With the ultimate aim of these quality assurance systems for learning providers to promote and ensure quality outcomes for learners. But the learning activity did not cover the possible methods which can be used to increase and improve Quality Assurance in institutes by increasing its awareness to teachers. I feel that this can only be achieved through a shared understanding of service aims, priorities, policy developments and monitoring and evaluating mechanisms. This requires everyone involved to have a clear vision of what they are working towards and commitment?
I would like the group to also be specific and maybe tried addressing the issue of whether it is possible to provide an overall service for learners which encompasses every learner in every aspect of society. Furthermore I would have liked the group to mention the definition of what constitutes ‘quality’ as I have found out that it has been the subject of an ongoing debate particularly in relation to the balance between parent-led and professional-led services for children and families. Overall having participated in the activity I now realise the importance of quality assurance across a much wider range of events.
I have in the past given little attention to quality assurance and certainly following the presentation I have further investigated this topic in relation to broadening my own learning. It has been an important experience for me to investigate further the areas that I may not have considered very important but where now for me a Tutorials can be seen as a form of quality assurance as they offer the learner advice and give feedback on their learning journey – how far they have come, where they are now and where they are going to.
Reference: National Children’s Bureau (2007) Putting children and young people first [online] Available from: http://www. ncb. org. uk/Page. asp (Last accessed 22. 05. 11) Group 3 An aspect of equal opportunity policy and its impact in LLS It was clear that this group had done there research and demonstrated a relatively competent understanding of equal opportunity. Through there presentation the aim was to get the information concisely delivered to the class by means of power point material as well as by a main speaker.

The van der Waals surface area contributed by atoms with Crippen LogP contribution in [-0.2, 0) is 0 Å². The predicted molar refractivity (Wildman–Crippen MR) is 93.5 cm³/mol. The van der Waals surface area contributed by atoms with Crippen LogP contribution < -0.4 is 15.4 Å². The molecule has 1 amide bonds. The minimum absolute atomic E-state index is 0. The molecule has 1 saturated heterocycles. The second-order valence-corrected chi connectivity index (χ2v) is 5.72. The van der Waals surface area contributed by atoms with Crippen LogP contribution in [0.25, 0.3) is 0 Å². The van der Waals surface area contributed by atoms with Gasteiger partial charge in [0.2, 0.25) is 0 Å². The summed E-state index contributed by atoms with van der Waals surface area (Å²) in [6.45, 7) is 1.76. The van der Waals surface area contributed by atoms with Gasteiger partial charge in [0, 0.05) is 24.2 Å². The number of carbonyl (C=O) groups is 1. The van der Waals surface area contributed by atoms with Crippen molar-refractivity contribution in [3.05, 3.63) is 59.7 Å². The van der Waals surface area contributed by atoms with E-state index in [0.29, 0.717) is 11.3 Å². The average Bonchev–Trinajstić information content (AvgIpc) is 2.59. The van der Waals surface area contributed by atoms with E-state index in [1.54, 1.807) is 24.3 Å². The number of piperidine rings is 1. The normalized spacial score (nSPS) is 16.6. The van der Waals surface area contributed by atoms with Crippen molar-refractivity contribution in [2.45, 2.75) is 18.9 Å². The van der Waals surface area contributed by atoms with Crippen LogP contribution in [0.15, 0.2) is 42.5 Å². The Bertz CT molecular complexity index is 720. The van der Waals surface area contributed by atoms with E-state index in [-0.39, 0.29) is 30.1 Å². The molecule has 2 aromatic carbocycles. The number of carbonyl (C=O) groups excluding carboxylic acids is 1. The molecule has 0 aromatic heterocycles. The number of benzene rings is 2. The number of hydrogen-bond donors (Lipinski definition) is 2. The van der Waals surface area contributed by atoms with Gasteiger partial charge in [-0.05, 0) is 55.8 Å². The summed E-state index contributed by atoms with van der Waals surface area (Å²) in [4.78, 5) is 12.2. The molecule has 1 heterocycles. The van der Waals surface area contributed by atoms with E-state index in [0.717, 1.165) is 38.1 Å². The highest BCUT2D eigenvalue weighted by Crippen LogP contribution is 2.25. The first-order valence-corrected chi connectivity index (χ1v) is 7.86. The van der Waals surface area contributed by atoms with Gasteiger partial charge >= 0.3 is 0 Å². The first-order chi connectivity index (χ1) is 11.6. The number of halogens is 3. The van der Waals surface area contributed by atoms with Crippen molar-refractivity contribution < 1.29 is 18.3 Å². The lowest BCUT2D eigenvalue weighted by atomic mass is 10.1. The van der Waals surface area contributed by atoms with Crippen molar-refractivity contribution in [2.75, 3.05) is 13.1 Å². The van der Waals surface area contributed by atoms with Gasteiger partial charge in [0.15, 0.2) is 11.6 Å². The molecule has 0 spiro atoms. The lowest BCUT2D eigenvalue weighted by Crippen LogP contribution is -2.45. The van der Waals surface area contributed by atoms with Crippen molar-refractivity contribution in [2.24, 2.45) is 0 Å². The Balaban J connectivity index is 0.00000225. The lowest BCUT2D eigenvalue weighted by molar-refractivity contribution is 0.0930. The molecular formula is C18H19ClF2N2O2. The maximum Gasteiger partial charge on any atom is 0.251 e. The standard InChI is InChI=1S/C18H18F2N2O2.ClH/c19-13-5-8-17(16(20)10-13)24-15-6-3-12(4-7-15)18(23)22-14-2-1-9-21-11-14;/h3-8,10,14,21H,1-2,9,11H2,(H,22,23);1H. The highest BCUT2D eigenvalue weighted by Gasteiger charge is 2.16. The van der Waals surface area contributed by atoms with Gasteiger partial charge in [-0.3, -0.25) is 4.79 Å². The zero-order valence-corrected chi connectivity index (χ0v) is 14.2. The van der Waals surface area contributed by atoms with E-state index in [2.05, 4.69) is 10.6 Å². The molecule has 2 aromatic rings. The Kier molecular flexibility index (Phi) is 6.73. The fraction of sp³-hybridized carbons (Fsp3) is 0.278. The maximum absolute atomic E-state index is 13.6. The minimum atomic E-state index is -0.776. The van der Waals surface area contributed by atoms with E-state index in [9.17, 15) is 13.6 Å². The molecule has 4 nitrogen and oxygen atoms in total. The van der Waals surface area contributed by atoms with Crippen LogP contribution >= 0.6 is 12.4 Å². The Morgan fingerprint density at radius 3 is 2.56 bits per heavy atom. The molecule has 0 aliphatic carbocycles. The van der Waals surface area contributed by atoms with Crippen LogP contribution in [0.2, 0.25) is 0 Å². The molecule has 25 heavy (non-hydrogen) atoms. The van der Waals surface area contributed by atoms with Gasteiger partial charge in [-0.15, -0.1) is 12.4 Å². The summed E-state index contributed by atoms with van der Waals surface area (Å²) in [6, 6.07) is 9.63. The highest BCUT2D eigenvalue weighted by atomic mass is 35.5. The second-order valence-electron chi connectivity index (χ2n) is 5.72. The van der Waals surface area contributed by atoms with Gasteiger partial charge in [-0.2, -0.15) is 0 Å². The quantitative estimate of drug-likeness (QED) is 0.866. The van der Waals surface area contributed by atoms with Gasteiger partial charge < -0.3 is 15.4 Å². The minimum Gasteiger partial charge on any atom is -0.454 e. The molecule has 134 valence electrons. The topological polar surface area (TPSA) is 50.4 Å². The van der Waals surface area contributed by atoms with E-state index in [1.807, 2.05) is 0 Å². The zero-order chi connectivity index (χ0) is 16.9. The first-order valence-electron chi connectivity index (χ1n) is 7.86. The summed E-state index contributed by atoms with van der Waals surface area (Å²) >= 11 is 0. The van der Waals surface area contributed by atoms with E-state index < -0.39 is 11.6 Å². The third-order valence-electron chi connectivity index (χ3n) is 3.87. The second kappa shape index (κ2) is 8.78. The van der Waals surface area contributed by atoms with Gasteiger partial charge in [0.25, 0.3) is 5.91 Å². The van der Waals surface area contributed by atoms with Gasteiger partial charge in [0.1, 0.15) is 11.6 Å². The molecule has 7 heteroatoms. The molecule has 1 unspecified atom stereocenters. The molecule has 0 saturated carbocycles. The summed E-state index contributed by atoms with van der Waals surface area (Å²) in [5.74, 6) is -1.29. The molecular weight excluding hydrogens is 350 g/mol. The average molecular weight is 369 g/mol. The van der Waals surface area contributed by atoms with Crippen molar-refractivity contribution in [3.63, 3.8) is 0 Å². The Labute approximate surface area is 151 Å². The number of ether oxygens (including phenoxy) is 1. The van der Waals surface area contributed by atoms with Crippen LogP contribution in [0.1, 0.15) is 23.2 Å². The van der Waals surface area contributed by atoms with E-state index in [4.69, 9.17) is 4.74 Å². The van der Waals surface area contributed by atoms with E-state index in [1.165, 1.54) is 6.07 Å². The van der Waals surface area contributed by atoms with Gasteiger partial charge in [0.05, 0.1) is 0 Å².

A colorful leaflet was also created. The contents were, concise bits of information regarding the definition of “disability” under the Equality Act 2010. The leaflet was very concise and I feel that under the circumstances the information that I got was very limited and in order for me to get a stronger grip with the subject I would certainly require further research in the area, in my own time. I felt this to be a negative aspect to the material and would have hoped to get a more detail list of resources.
As for the presentation, this group decided to hand out a group activity. This involved a list of three open questions designed to draw from the group its understanding on issues relating to equal opportunity. I felt that the initial request to undertake the questioner was very vague in its instruction announced to the class. Following this the supervising staff I felt were a little too keen to get the group started in there discussion, rather than allowing the groups a moment to absorb the requirement.
The aim of the learning activity was useful in as much as it increased my understanding of barriers of education, equal opportunity for all for an inclusive classroom by setting achievable targets, managing facilities and differentiation related to diverse learning needs and of the relevant Acts of law related to equal opportunity but these area did not cover any in-depth explanation on these areas which I could refer to at a later date. Question one required a list of potential barriers to learning and assessment.
For the initial question our group was able to chart out a number of barriers. Although the second question took relatively longer to understand, one reason could be that it was not to the point. I felt that the group also realized this fact as they attempted to ask an additional two questions in order to lead to the desired outcome. The final question required the group to list relevant Acts relating to equal opportunity, with the ability to use the internet to gather the answers.
Under the circumstances this was not practical as it was a class activity limited by time, I was in a group of mature individuals who through their long experience in teaching have come across a number of the government Acts. Listing the Government Acts related to equal opportunity was useful in as much as it highlighted my understanding of what they are, but it would have been better if they could have given a simple Executive Summary, which would have helped me more. As a result of me participating in the activity I now realize that it is important for me to investigate further Policies in the education sector.